If you think that Mark Emmert’s magic is made up of equal parts of arrogance, self-righteousness and selfishness, this article about revenue generated by collegiate apparel sales won’t do anything to dispel your belief.
First, the arrogance.
… Although Robinson’s name is not on the back of the jersey, it’s clear fans are buying it because he’s the most marketable player on the team. Yet Robinson sees no money from those sales, as NCAA president Mark Emmert says it should be.
“They didn’t come to college because there was financial gain involved,” Emmert told CNBC. “They came because they wanted to come to school and to participate in sports. If they choose to become pros after that, that’s all well and good, but this is not about creating new opportunities for them to monetize their position.”
How does he know what’s on the mind of every college kid? We live in an age when plenty of colleges sell their abilities to prepare players for the NFL and NBA to recruits. Does Emmert have a clue why that sort of sales pitch might be appealing? Hint: financial gain is involved.
Besides that, I’d love to hear how Emmert squares this no expectation of financial gain argument with his $2000 stipend proposal.
Then there’s the self-righteousness.
… Not only do high profile players not make a dime off their jersey sales, they also can’t sell the jerseys that they wear. Five Ohio State players got suspended for five games this year for selling their memorabilia.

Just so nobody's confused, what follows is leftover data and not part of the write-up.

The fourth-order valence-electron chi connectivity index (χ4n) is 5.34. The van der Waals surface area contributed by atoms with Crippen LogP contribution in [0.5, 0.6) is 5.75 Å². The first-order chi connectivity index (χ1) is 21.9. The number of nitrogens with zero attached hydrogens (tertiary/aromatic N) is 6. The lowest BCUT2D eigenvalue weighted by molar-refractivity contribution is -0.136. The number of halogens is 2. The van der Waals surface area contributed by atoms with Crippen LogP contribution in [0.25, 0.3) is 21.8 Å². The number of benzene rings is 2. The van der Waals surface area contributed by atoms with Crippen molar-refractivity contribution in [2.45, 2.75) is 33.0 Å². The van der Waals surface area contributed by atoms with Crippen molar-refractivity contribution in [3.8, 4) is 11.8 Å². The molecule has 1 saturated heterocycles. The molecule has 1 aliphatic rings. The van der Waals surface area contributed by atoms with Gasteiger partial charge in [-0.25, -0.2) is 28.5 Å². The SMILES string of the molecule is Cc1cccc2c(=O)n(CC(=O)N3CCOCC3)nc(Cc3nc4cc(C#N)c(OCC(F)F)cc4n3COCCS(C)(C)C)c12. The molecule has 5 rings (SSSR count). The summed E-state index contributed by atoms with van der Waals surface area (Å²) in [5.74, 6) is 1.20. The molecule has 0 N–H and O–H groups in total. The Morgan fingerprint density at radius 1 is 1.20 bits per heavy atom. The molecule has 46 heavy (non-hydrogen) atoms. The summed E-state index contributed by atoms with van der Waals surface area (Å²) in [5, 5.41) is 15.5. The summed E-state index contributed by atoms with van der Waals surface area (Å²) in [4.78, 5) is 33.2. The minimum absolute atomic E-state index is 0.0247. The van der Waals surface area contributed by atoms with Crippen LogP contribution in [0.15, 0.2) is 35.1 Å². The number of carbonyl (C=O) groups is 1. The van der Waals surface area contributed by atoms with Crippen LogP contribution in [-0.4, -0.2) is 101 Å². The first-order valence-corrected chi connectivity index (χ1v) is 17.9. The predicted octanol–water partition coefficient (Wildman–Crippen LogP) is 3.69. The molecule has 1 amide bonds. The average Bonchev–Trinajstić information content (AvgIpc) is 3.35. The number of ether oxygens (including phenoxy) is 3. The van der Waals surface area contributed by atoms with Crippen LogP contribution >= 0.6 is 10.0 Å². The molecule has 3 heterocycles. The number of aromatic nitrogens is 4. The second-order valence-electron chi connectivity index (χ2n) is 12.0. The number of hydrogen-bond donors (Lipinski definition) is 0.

Yet the school can sell their gear and make the money off it. Auburn sold the pants worn by Cam Newton in the title game for $1,500, while Michigan sold the pants worn by Denard Robinson in this year’s night game against Notre Dame for $1,300.
Emmert says schools can do that because of where the money is going.
“If a school is selling jerseys or memorabilia, then we need to know, are they taking those resources and putting them back into support for student-athletes and athletic programs?” Emmert said. “In every case that I know, those revenues go to support the student-athlete.”
Their hearts are pure! Besides, everybody knows if those revenues flow directly to the student-athlete (by the way, how is that not support?), he’ll just waste it on hip-hop music and tattoos.
Oh, and let’s not forget the selfish part.
… Emmert admits that part of the reason why he believes athletes will never get paid for their jersey sales or memorabilia while they are eligible is that it’s way too complex.
“We have a similar situation where schools compete for each other around athletes,” Emmert said. “We have agents competing over who’s going to get a student-athlete. You immediately open the door for all those forces coming in and structuring a force model to try and curry favor with the student-athlete. If on the other hand, an institution generates a stream of revenue that allows it to continue running an athletic program, you’ve got a completely different model where revenues are going and what they’re being used for.”
In other words, it’s okay to curry favor with the NCAA and its members. Just don’t be trying any of that “force model” shit around the players. Whatever in the hell a “force model” is, anyway. I doubt Emmert could explain it beyond saying it belongs to him and he’s not sharing. That’s about as complex as he cares to get.
It’s not like this garbage is going to lead to an “Occupy NCAA” moment. It’s just that Emmert would deserve it if it ever did.